Presidential vs parliamentary systems Essay

1238 Words Oct 6th, 2013 5 Pages
Presidential versus parliamentary systems
ILONA MÁRIA SZILÁGYI
Miklós Zrínyi National Defence University, Budapest, Hungary
This article is a comparison of presidential and parliamentary systems. They are the two most popular types of democratic governments. They have common and dissimilar features.
In both presidential and parliamentary systems the chief executive can be removed from office by the legislature but the way of it is different. Dissimilar feature is the election of the chief executive and the debate styles. I present the two best examples of these systems: the USA (presidentialism) and the UK (parliamentary system).
Consequently nations can choose which system they sympathise: the more classic parliamentary system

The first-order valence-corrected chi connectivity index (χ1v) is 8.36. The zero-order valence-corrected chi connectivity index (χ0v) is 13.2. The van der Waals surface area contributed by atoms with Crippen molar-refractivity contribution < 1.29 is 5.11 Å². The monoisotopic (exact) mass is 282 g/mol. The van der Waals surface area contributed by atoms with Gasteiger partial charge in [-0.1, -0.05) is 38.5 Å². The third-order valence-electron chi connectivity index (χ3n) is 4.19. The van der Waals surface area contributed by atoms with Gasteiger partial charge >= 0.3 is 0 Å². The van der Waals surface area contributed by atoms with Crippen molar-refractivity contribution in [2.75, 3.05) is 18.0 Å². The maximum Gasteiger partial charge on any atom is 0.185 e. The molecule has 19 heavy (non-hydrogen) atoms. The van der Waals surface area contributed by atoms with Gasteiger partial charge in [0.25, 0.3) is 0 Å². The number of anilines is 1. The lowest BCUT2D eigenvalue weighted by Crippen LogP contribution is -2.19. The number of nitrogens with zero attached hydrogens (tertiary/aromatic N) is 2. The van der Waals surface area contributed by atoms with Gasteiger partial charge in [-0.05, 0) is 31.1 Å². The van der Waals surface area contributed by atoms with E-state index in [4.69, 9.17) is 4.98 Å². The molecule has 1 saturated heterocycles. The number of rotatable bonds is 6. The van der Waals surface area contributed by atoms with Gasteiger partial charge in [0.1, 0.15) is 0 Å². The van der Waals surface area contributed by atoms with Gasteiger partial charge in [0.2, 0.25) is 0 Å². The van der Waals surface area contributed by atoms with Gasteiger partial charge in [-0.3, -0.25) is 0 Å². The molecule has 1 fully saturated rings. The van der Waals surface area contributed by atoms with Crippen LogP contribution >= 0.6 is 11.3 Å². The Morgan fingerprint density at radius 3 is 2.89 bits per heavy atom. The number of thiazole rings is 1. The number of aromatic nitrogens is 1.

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The President is both the chief executive and the head of state. The President is elected independently of the legislature. The powers invested in the President are usually balanced against those vested in the legislature. In the American presidential system, the legislature must debate and pass various bills. The President has the power to veto the bill, preventing its adoption. However, the legislature may override the President’s veto if they can muster enough votes. The American President’s broadest powers rest in foreign affairs. The
President has the right to deploy the military in most situations, but does not have the right to officially declare war. More recently the American President requested the right to approve treaties without the consent of the legislature. The American Congress denied this bill and was able to override the President’s veto [1].
A presidential system is a system of government where an executive branch exists and presides (hence the name) separately from the legislature, to which it is not accountable and which cannot, in normal circumstances, dismiss it.
It owes its origins to the medieval monarchies of France, England and Scotland where executive authority was vested in the Crown, not in meetings of the estates of the realm (i.e., parliament): the Estates-General of France, the Parliament of